Personalities with a past

15th September 1995 at 01:00
History Makers.

series Tudors and Stuarts. By Peggy Burns. - 0 7502 1266 7. Ancient Greeks. - 0 7502 1503 8. Victorians. - 0 7502 1267 5. By Clare Chandler. Middle Ages. By Peter Chrisp. - 0 7502 1268 3. Second World War. By Adrian Gilbert. - 0 7502 1269 1. Scientific Revolution. By Nina Morgan. - 0 7502 1549 6. Roman Empire. By Penelope Scott and Susan Williams. - 0 7502 1525 9. Industrial Revolution. By Nigel Smith. - 0 7502 1548 8 Wayland Pounds 9.99 each

Paul Noble on people who made history.

Enthusiasm for Tudor houses, the wonders of the canal lock or some other technical triumph, can sidetrack a study of the past to such an extent that it becomes little more than an arid examination of objects when it should be an exploration of the rich and fertile world of human experience. Studying dinosaurs is not the only way to miss people out of the past and, as James I might have said, "No people, no history".

The History Makers series is a good antidote to this approach, because people are at the heart of the series, albeit special people. Most are famous, all played an important part in their own times or bequeathed posterity some kind of legacy. The worthy predominate, but people like Elizabeth Fry and Benjamin Franklin, with attributes or achievements to be admired, do cohabit with Adolf Hitler who is, I think, the only undisputed villain featured. Admiration is tightly controlled, though detectable, in the treatment of such diverse characters as Agrippina, Lady Jane Grey, Pliny and Eisenhower.

Each "history maker" is dealt with in two double-page spreads, although a few are given only one. A date chart - a colour insert in the margin - serves up a potted biography and gives instant access to the salient facts about the person and the period. A contents list, glossary and index as well as a list of books to read and places to visit are included. There are also a couple of paragraphs of publisher's hype dressed up as notes for teachers at the front of each volume.

Hard-bound and sturdy, each book is distinctively and attractively designed and all 46 pages are illustrated. The picture research is first class and, whether you look at the Roman Empire or the Second World War, you will not only find high quality pictures but many that are unfamiliar.

Stylistic variation due to the use of a variety of authors is generally an asset. Peggy Burns (Tudors and Stuarts) employs a narrative style ("The night was calm and quiet") and attempts to get inside her characters, whereas Scott and Williams (Roman Empire) use a functional mode borrowed, I think, from an early model Amstrad. "This is how . . ., "This is what . . .". Every single entry begins with "this".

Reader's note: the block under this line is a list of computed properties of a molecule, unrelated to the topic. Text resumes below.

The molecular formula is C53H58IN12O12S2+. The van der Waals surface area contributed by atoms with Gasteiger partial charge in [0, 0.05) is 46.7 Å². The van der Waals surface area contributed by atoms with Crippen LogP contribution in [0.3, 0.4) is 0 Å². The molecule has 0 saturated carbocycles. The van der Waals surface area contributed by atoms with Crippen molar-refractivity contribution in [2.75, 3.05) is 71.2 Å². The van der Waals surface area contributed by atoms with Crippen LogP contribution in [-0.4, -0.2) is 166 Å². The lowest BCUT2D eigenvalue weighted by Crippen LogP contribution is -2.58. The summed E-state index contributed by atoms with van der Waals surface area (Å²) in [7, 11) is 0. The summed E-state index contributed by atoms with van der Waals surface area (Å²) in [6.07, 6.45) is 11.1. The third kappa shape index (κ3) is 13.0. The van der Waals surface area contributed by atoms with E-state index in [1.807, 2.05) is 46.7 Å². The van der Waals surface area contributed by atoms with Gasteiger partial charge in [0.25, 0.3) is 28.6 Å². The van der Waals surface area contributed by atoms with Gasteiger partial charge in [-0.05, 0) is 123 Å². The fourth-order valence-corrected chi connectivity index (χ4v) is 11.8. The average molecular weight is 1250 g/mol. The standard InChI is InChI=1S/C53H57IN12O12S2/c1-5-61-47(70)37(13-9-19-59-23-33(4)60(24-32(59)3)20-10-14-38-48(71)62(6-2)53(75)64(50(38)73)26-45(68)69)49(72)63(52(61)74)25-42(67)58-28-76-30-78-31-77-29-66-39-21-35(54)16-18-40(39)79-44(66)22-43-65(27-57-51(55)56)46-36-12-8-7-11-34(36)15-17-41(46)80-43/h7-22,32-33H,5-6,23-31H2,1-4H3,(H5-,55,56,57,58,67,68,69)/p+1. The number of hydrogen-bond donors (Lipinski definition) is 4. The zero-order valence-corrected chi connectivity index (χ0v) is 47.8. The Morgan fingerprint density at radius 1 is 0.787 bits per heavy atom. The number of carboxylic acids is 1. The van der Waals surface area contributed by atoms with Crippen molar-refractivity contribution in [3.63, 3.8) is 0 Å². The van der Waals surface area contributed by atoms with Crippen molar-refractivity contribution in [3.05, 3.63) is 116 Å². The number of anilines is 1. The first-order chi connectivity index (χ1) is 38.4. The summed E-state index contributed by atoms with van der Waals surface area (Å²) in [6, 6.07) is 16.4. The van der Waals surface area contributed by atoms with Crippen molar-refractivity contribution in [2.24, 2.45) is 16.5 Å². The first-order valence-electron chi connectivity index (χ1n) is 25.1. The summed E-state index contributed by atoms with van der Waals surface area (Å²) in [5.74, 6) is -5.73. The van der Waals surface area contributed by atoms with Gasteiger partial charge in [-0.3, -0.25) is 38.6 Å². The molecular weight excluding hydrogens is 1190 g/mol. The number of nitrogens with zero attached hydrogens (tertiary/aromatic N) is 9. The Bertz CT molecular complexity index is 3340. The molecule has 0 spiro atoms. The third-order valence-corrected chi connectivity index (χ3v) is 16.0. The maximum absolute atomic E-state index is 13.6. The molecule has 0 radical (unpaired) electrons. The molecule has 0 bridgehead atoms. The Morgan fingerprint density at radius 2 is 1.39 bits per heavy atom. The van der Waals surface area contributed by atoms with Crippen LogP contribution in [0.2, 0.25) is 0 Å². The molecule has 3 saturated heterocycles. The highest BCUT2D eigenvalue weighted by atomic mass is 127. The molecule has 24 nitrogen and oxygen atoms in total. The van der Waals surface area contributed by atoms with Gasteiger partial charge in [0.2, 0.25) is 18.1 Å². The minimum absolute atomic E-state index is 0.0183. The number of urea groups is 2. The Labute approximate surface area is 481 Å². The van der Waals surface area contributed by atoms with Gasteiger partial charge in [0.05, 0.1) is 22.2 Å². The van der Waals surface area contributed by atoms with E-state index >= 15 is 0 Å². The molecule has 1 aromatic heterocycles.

Some treatments are much stronger on background information than they are on the personalities themselves and we learn what people were rather than who they were. Excusable, perhaps, in the case of Boudica about whom very little is known, but there are times (St Paul is an example) when one feels that the history makers are background in their own biography.

Choice of periods has the series straddling the primary secondary divide. The Stuarts are no longer part of the primary curriculum and the Middle Ages never were, whereas the Victorians and the Ancient Greeks are key primary topics. Readability factors suggest a secondary rather than a primary home for the books and this is certainly true for Morgan's meaty Scientific Revolution. Then again some are rather thin on content and more demanding older readers could be left wanting. In the Second World War, the Books to Read list includes Kenneally's Schindler's Ark and Calder's Einstein's Universe - definitely not primary reading.

Selecting a dozen worthies to represent a historical period is not easy and I enjoyed Wayland's selection which is interesting and not entirely predictable. Women are visible in all the volumes to the point where they outnumber the men in the Victorians. But some choices are idiosyncratic. Elizabeth Fry (barely a Victorian) is a history making Victorian but Queen Victoria is not and there is no room for Annie Besant. Julia Cameron's film made history but Fox Talbot's does not even receive the exposure of a footnote. The preference of Lady Jane Grey to Elizabeth I must have caused a few gyrations in the vaults.

Paul Noble is headteacher of Blunsdon St Andrews Primary School, Swindon.

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